Warm slightly or sonicate to get DNA into solution

Store at -20°C

Dilute 1:20 in Hybridization Buffer before use

Final concentration when diluted is 0.5mg/ml

RNA stock solution

10mg Yeast RNA (Boehringer Mannheim) in 1ml Nuclease Free Water

Warm slightly or sonicate to get RNA into solution

Store at -20°C

Dilute 1:20 in Hybridization Buffer before use

Final concentration when diluted is 0.5mg/ml

60% formamide in 2X SSC buffer

60mls Deionized Formamide

10mls 20X SSC

30mls Nuclease Free Water

Store at room temperature in the dark.

Myo medium

84mls DMEM (Invitrogen)

5mls Fetal Bovine Serum (Invitrogen)

5mls Horse Serum (Invitrogen)

5mls Chick Embryo Extract (22)

1ml Penicillin and Streptomycin 10,000 IU (Cellgro)

Equipment list

  1. 37°C Incubator
  2. 80°C Oven
  3. Microtome

Procedure for in situ hybridization with 3DNA™ dendrimers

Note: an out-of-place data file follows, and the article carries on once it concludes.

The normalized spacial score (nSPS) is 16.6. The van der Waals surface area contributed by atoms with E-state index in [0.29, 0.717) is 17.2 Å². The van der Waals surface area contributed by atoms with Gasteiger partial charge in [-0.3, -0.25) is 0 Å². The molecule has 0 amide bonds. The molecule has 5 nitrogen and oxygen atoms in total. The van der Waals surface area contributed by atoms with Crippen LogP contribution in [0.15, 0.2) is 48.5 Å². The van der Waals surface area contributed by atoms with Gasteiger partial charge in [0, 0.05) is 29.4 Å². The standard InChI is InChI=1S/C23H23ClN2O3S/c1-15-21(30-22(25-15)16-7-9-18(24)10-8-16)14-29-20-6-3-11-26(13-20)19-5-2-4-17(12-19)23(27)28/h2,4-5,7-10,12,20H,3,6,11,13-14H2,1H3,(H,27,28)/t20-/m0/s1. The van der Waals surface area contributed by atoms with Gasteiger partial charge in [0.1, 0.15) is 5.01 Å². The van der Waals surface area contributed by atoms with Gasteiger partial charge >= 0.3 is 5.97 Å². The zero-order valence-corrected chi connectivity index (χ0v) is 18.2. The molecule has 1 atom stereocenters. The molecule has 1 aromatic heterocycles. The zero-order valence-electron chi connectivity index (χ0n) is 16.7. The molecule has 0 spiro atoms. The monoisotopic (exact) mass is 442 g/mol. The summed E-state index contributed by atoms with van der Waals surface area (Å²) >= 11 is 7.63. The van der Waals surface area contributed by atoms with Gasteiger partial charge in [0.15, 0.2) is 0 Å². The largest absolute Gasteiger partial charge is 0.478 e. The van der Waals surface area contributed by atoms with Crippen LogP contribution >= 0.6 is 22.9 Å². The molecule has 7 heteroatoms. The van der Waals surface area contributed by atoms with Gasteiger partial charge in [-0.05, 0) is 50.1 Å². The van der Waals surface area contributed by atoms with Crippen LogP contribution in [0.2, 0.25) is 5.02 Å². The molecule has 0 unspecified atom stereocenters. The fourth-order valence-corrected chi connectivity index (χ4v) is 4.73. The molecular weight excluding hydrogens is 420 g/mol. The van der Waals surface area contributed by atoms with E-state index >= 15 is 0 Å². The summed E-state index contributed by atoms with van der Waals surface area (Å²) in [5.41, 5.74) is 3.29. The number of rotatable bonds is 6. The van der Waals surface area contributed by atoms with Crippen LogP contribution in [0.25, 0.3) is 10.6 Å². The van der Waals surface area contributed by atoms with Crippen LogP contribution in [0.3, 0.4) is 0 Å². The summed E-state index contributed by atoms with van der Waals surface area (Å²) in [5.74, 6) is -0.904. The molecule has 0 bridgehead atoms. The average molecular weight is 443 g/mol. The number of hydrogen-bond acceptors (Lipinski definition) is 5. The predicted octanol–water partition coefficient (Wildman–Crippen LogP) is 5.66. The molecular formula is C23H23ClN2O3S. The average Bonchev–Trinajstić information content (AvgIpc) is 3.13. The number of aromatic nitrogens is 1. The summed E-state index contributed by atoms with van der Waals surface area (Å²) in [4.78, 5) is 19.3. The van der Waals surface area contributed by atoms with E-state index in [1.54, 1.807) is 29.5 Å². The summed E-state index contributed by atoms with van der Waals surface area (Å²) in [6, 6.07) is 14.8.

A. In situ hybridization with paraffin sections

1. Sectioning paraffin embedded tissues

  1. All solutions are prepared with nuclease free water (Ambion).
  2. Tissue embedded in paraffin is sectioned at 10μm and placed in 3-well Teflon printed slides (Electron Microscopy Science) coated with 0.2% gelatin in nuclease free water.
  3. Place one section in each well.

2. Deparaffinizing, hydrating, and dehydrating sections

Xylene and ethanol rinses are carried out in glass staining dishes.

All solutions are prepared with nuclease free water.

  1. Warm slides in a 80°C oven for 1 minute to melt the wax. This will help the tissue adhere to the slides.
  2. Place slides in xylene for 10 minutes.
  3. Place slides in fresh xylene for an additional 10 minutes.
  4. Rinse in 100% ethanol for 2 minutes.
  5. Hydrate tissue by placing slides in a graded series of ethanol: 90%, 80%, 70%, 50%, and 30%, 5 minutes in each solution.